Watching journalists piece together the first snippets of information about the earthquake and tsunami in Sulawesi, we had an instinct that we should go.
Images of grieving families and villages reduced to wreckage were harrowingly familiar. We had recently finished a documentary exploring how the 2004 Indian Ocean tsunami transformed the worst affected region of Aceh, Indonesia.
We weren’t yet sure what our involvement in Central Sulawesi could be, but we wanted to show solidarity as Australians who had also witnessed communities in Aceh get back on their feet after the 2004 tsunami.
We had a sense that our best contribution might be to collaborate through storytelling.
Our first point of contact was our friend Dery Prananda, a filmmaker in Yogyakarta we’d met through ReelOzInd!, Like Dery, our films screened in the travelling short film festival in 2017.
Dery jumped on board along with his cousin Firman, an aspiring cinematographer in Makassar who was on his way to join an NGO in Palu.
The four of us met in Makassar and amidst convoys of brightly branded aid trucks we began the three day drive along the coast towards central Sulawesi.
The airport in Palu had just reopened but with self-sufficiency in mind, we decided to travel by road, stuffing our car with supplies.
Making our way north we enjoyed local hospitality from Dery’s and Firman’s families as we gathered information (and received tips on DIY earthquake detection devices to use when sleeping).
As the landscape grew increasingly lush, hints of disaster became apparent. Hours from Palu, we saw gatherings of displaced people and signs for open kitchens.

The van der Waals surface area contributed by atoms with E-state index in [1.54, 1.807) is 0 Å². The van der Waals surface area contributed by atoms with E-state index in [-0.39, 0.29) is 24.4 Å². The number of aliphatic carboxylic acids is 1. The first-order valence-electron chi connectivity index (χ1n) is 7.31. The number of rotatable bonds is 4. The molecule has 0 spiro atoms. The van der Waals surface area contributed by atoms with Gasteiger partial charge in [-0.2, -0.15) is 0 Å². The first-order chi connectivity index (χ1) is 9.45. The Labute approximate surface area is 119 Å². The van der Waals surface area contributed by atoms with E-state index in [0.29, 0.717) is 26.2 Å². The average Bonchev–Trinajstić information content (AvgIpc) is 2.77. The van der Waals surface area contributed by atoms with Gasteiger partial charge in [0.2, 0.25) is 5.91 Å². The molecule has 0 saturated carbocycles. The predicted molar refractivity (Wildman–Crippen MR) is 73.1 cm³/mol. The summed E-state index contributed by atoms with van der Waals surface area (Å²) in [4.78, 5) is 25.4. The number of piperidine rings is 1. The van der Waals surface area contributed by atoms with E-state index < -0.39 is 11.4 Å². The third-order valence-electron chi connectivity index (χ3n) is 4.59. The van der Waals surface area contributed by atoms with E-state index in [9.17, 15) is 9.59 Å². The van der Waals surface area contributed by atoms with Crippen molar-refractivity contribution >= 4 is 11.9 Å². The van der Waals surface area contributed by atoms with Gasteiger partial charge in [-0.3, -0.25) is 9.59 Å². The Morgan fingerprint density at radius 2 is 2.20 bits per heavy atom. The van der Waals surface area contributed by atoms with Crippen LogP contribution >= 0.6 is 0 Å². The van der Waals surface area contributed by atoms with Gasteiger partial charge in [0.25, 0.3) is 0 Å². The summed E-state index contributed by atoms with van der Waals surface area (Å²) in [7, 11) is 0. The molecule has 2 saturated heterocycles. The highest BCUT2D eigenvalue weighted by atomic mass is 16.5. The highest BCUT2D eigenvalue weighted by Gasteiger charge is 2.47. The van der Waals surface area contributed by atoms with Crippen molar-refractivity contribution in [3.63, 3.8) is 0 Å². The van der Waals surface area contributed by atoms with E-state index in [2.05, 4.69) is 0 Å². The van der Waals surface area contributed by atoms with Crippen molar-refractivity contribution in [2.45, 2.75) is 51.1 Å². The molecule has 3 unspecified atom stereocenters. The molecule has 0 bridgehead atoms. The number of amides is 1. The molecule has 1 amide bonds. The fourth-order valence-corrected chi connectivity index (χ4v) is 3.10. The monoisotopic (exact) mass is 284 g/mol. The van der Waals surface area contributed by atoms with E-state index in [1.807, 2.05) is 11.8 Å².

Water became scarce in the shops and on the outskirts of Donggala, kids scrambled along the roads, chasing cars in hope of donations.
In Palu and surrounds, makeshift camps had sprung up everywhere. Families camped on the front lawns of universities and mosques, in courtyards down back streets, in small neighborhood parks and in the foothills of mountains they had run to.
It was overwhelming. We didn’t know how we would be received or exactly how we could help. We had a little water and food to offer families exposed to the dense midday heat, but it was vastly inadequate.
We met a young mother who had given birth in the camp just days before and though she looked astonishingly well, two toddlers lay dazed and dehydrated beside her.
We were warmly greeted by an elderly man suffering prostate cancer carrying a catheter and plastic bag.
We were welcomed by excited children and women who waved us over as they divided sacks of coffee and rice, inviting us to photograph their activity. Exhausted yet friendly faces emerged from tents, gathering their families together for a portrait.
There seemed to be a desire for people to have their photo taken, their conditions documented and understood.
That night there was an earthquake that sent us all stumbling from our beds into the street. Friends in the camps told us they had run again to the mountains and one of the children had been separated from the group for some time.